In this photo taken Tuesday, Dec. 3, 2013, CEO Josh Tetrick, left, watches as research and development chef Trevor Niekowal, right, makes a plant-based scrambled egg at Hampton Creek Foods in San Francisco.  Can plants replace eggs? A San Francisco startup backed by Bill Gates believes they can. Hampton Creek Foods is scouring the planet for plants that can replace chicken eggs in everything from cookies to omelets to French toast. Funded by prominent Silicon Valley investors, the upstart seeks to disrupt a global egg industry that backers say wastes energy, pollutes the environment, causes disease outbreaks and confines chickens to tiny spaces. (AP Photo/Eric Risberg)
In this photo, Hampton Creek CEO Josh Tetrick, left, watches as research and development chef Trevor Niekowal, right, makes a plant-based scrambled egg at Hampton Creek Foods in San Francisco. Can plants replace eggs? A San Francisco startup backed by Bill Gates believes they can. Hampton Creek Foods is scouring the planet for plants that can replace chicken eggs in everything from cookies to omelets to French toast. Funded by prominent Silicon Valley investors, the upstart seeks to disrupt a global egg industry that backers say wastes energy, pollutes the environment, causes disease outbreaks and confines chickens to tiny spaces. (AP Photo/Eric Risberg) (AP/Eric Risberg)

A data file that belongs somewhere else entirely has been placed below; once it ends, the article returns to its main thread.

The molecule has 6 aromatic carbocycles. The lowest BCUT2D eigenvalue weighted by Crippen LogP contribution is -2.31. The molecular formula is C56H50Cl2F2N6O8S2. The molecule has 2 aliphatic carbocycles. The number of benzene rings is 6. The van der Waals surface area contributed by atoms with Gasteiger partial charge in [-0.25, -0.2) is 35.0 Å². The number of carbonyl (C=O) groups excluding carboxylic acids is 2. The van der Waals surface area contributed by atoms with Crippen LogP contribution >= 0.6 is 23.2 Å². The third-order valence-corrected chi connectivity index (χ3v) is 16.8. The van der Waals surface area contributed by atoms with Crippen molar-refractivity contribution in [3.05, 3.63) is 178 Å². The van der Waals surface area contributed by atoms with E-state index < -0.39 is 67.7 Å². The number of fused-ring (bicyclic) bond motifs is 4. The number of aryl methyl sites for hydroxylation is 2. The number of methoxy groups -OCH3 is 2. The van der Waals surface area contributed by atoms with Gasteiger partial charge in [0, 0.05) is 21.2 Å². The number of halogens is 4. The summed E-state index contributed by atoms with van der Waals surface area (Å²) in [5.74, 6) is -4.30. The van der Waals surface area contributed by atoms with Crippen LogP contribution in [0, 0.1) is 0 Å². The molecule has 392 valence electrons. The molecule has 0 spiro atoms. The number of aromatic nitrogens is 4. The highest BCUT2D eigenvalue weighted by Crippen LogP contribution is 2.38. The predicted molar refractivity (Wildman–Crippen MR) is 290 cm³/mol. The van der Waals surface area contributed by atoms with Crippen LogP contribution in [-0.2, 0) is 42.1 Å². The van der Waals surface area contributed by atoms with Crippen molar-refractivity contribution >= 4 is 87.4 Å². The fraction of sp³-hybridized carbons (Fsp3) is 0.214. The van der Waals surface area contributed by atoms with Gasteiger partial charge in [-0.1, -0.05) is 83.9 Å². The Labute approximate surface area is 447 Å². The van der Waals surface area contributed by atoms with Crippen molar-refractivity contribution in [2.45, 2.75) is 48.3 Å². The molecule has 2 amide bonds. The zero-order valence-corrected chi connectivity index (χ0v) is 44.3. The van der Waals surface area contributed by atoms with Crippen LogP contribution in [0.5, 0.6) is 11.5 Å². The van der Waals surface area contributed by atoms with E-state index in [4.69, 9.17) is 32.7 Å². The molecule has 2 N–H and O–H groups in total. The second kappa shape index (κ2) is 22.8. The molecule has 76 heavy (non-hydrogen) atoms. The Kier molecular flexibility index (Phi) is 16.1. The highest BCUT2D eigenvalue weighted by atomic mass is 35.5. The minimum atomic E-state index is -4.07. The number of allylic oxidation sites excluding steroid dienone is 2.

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The Beyond Burger is not a veggie burger. There are no visible greens, grains or carrots bound by egg and breadcrumbs. Instead, it’s made from protein that’s been extracted from legumes and pulses, then heated and cooled to achieve the desired meat-like consistency. (WTOP/Rachel Nania)
MIAMI BEACH, FL - FEBRUARY 24:  A general view during the South Beach Wine & Food Festival's Heineken Light Burger Bash, where Al Roker's booth served the Beyond Burger on February 24, 2017 in Miami Beach, Florida. (Photo by Aaron Davidson/Getty Images for BEYOND MEAT)
In this photo taken Tuesday, Dec. 3, 2013, CEO Josh Tetrick, left, watches as research and development chef Trevor Niekowal, right, makes a plant-based scrambled egg at Hampton Creek Foods in San Francisco.  Can plants replace eggs? A San Francisco startup backed by Bill Gates believes they can. Hampton Creek Foods is scouring the planet for plants that can replace chicken eggs in everything from cookies to omelets to French toast. Funded by prominent Silicon Valley investors, the upstart seeks to disrupt a global egg industry that backers say wastes energy, pollutes the environment, causes disease outbreaks and confines chickens to tiny spaces. (AP Photo/Eric Risberg)